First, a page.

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Delhi High CourtIndian Cases

Abhay Kumar Verma vs Bar Council Of Delhi And Ors. [Along With … on 14 May 2004

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Delhi High Court
Abhay Kumar Verma vs Bar Council Of Delhi And Ors. [Along With … on 14 May, 2004
Author: Badar Durrez Ahmed
Bench: Badar Durrez Ahmed
JUDGMENT

Badar Durrez Ahmed, J.

1. All the five writ petitions pertain to the elections to the Bar Council of Delhi for which polling was held on two dates being 29.9.2003 and 30.9.2003 where the venue of the polling was the High Court of Delhi and Tees Hazari Complex respectively. The counting process of the votes polled on the aforesaid two dates began on 2.10.2003 and continued up to 4.10.2003. The first round of counting was concluded in the afternoon on 4.10.2003. However, in the subsequent round, allegations were made by some candidates that some of the ballot papers had been defaced. The allegations led to disputes and ultimately it emerged as a law and order problem and the Returning Officer had to suspend counting of votes in the evening of 4.10.2003. There was no counting on 5.10.2003. The Supervisory Committee appointed by a Division Bench of this Court in LPA 610/2003 prior to the polling had discussions with the Returning Officer but the Returning Officer resigned on 6.10.2003 and submitted his report to the sai Supervisory Committee. The ballot papers have been sealed and placed within the premises of this Court. Since then counting has not resumed.

2. The prayer in Abhay Kumar Verma (CW 6526/2003) is that directions be issued for the resumption of counting. In CW 5419/2003, a petition which had been filed prior to the holding of the poll, the grievance is that the electoral roll is faulty and ought to be revised before a poll is held on the basis thereof. In CW 6222/2003 the challenge is to the extension of the term of the Bar Council of Delhi. This extension was granted on 23.2.2003 but with effect from 1.4.2003. The contention of the petitioner in that writ petition is that the extension was bad as it was beyond time and, therefore, there existed no Bar Council of Delhi thereafter and the entire electoral process which was conducted by the Bar Council of Delhi would be non-est. In CW 6576/2003 a similar allegation has been made and it is prayed that a Special Committee be appointed in place of the Bar Council of Delhi to revise the electoral rolls and to hold elections after such revision. Lastly, in CW 6223/2003, a similar prayer had been made and the prayer is for the stay of elections on 29.9.2003 and 30.9.2003 on the ground that the extension granted to Bar Council of Delhi was invalid and, therefore, the entire electoral process continued by the Bar Council of Delhi thereafter was bad.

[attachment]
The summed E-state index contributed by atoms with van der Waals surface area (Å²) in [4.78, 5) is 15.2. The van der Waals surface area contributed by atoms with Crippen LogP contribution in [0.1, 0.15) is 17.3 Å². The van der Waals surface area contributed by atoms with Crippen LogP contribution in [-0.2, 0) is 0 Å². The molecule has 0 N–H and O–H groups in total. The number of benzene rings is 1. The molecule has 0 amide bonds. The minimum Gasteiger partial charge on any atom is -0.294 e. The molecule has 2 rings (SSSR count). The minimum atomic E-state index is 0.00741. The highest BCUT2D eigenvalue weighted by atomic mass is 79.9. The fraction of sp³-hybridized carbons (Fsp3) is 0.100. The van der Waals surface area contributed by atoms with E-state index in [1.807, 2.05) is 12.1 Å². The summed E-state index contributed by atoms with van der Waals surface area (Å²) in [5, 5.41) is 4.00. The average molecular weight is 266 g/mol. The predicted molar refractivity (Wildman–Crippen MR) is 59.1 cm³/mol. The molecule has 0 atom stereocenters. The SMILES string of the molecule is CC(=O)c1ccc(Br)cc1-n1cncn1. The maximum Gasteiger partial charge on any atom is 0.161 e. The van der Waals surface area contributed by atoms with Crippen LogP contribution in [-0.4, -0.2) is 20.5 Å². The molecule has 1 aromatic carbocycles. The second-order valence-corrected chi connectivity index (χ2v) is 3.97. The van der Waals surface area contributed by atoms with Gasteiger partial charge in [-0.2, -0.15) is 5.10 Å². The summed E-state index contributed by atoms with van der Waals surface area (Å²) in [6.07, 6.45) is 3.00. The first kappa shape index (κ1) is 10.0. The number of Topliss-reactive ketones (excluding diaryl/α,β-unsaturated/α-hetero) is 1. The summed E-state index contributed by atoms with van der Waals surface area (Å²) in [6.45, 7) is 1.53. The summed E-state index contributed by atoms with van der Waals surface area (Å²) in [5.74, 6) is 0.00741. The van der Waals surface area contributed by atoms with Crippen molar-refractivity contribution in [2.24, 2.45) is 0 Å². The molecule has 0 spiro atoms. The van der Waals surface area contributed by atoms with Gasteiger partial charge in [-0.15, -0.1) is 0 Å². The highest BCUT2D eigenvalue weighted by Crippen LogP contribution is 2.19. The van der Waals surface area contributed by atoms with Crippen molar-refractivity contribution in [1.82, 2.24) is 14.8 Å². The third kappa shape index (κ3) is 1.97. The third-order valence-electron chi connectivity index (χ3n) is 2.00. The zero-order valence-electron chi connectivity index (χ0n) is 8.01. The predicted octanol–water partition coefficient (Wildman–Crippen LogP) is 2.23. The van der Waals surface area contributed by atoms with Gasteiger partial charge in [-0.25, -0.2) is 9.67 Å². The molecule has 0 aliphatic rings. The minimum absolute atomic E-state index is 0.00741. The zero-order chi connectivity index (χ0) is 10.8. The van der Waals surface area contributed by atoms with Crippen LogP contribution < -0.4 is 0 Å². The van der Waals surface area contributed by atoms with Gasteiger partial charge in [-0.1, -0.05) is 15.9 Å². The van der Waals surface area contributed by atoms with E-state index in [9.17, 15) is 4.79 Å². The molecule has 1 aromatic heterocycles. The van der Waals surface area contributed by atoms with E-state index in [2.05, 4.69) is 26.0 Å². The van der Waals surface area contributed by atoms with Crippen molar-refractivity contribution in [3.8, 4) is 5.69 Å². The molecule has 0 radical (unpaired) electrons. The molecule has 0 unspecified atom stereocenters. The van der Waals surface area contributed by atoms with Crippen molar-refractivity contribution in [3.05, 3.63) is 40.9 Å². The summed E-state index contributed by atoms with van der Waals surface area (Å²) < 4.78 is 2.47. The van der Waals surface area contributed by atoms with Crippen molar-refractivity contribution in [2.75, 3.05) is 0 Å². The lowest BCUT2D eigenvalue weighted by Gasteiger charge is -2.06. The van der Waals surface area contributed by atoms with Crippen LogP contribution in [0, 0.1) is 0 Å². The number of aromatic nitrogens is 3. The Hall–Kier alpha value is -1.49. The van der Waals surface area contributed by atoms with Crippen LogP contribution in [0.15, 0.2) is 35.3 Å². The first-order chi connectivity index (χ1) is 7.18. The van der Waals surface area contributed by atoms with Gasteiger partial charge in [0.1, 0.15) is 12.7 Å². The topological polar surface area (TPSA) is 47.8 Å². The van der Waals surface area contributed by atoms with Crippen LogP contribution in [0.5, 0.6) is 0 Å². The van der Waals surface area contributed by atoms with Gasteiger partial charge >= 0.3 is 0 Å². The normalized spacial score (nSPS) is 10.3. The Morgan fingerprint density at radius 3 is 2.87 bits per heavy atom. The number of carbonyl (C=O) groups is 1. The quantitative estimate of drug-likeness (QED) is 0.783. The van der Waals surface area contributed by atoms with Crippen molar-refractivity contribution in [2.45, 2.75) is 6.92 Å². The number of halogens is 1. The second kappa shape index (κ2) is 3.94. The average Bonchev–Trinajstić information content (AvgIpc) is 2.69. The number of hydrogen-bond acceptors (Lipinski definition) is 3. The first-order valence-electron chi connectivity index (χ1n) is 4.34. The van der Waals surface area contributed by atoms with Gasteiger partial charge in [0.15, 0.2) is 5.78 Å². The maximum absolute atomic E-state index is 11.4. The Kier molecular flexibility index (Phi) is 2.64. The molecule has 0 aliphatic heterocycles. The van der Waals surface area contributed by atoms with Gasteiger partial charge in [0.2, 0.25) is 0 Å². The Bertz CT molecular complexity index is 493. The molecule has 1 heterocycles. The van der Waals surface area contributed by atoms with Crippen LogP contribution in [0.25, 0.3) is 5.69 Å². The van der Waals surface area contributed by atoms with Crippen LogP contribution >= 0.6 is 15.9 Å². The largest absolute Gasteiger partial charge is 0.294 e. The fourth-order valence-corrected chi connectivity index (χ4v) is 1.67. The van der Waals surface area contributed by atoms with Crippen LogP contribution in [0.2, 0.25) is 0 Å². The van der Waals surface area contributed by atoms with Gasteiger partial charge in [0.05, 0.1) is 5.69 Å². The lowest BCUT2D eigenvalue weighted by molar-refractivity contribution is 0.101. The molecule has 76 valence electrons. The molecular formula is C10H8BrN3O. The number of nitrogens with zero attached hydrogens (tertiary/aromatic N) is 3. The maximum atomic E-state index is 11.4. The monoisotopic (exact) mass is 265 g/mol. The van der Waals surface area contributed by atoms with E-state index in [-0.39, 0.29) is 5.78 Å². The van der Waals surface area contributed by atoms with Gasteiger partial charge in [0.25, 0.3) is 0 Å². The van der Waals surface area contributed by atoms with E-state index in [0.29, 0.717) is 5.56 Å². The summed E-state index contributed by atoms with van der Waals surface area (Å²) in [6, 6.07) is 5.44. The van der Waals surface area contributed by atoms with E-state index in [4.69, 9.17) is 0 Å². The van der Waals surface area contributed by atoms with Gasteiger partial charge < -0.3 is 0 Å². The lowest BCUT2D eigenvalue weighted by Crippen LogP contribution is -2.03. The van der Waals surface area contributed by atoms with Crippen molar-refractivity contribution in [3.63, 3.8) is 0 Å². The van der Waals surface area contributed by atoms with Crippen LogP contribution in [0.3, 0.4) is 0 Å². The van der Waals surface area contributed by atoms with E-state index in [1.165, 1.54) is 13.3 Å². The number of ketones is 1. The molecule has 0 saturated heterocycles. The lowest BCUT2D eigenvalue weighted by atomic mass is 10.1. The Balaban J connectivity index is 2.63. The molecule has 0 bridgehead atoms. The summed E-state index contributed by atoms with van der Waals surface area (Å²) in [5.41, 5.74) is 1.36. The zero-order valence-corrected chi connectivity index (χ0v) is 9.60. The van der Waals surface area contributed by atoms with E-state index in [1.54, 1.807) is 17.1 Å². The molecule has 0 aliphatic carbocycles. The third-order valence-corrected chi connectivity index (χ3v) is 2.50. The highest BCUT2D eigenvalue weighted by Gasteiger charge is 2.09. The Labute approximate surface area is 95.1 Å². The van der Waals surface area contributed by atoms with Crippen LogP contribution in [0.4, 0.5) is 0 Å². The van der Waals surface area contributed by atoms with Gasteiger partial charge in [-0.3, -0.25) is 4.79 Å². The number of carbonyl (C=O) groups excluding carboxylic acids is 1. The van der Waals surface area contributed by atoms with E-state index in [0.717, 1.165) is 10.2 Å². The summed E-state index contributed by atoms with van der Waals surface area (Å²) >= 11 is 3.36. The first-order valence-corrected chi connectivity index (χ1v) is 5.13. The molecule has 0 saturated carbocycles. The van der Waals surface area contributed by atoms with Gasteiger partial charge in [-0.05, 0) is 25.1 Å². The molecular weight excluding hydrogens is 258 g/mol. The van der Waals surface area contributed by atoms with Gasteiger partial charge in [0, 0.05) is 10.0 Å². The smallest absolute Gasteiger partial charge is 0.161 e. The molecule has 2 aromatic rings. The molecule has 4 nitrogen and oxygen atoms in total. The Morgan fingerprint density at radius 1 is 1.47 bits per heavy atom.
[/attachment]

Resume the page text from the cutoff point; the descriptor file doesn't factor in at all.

3. From the aforesaid, it becomes clear that in one petition (CW 6526/2003) the prayer is for resumption of counting and completing the electoral process. In all the other petitions the prayers are for halting this process and declaring it to be a nullity on essentially two grounds –

(a) that the electoral rolls are faulty and large numbers of names have been excluded there from; and
(b) the extension of the term of the Bar Council of Delhi was bad and, therefore, the entire electoral process conducted by the Bar Council of Delhi after such extension was a nullity.